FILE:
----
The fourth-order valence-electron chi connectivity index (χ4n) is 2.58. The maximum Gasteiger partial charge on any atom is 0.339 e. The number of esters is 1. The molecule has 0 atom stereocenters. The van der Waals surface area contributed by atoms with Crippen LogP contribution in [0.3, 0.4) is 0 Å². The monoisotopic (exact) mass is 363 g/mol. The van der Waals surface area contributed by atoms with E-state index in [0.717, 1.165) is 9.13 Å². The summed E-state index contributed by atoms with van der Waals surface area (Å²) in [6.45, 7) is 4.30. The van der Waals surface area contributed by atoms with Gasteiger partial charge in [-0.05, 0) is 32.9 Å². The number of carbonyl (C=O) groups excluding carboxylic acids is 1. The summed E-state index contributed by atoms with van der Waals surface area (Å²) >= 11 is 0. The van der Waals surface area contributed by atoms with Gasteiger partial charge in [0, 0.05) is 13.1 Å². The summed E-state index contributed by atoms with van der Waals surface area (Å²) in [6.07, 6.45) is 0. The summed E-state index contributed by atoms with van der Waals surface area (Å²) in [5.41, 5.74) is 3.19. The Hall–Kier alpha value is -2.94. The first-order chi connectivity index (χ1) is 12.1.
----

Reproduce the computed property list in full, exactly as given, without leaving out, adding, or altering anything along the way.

The fourth-order valence-electron chi connectivity index (χ4n) is 2.58. The maximum Gasteiger partial charge on any atom is 0.339 e. The number of esters is 1. The molecule has 0 atom stereocenters. The van der Waals surface area contributed by atoms with Crippen LogP contribution in [0.3, 0.4) is 0 Å². The monoisotopic (exact) mass is 363 g/mol. The van der Waals surface area contributed by atoms with E-state index in [0.717, 1.165) is 9.13 Å². The summed E-state index contributed by atoms with van der Waals surface area (Å²) in [6.45, 7) is 4.30. The van der Waals surface area contributed by atoms with Gasteiger partial charge in [-0.05, 0) is 32.9 Å². The number of carbonyl (C=O) groups excluding carboxylic acids is 1. The summed E-state index contributed by atoms with van der Waals surface area (Å²) >= 11 is 0. The van der Waals surface area contributed by atoms with Gasteiger partial charge in [0, 0.05) is 13.1 Å². The summed E-state index contributed by atoms with van der Waals surface area (Å²) in [6.07, 6.45) is 0. The summed E-state index contributed by atoms with van der Waals surface area (Å²) in [5.41, 5.74) is 3.19. The Hall–Kier alpha value is -2.94. The first-order chi connectivity index (χ1) is 12.1.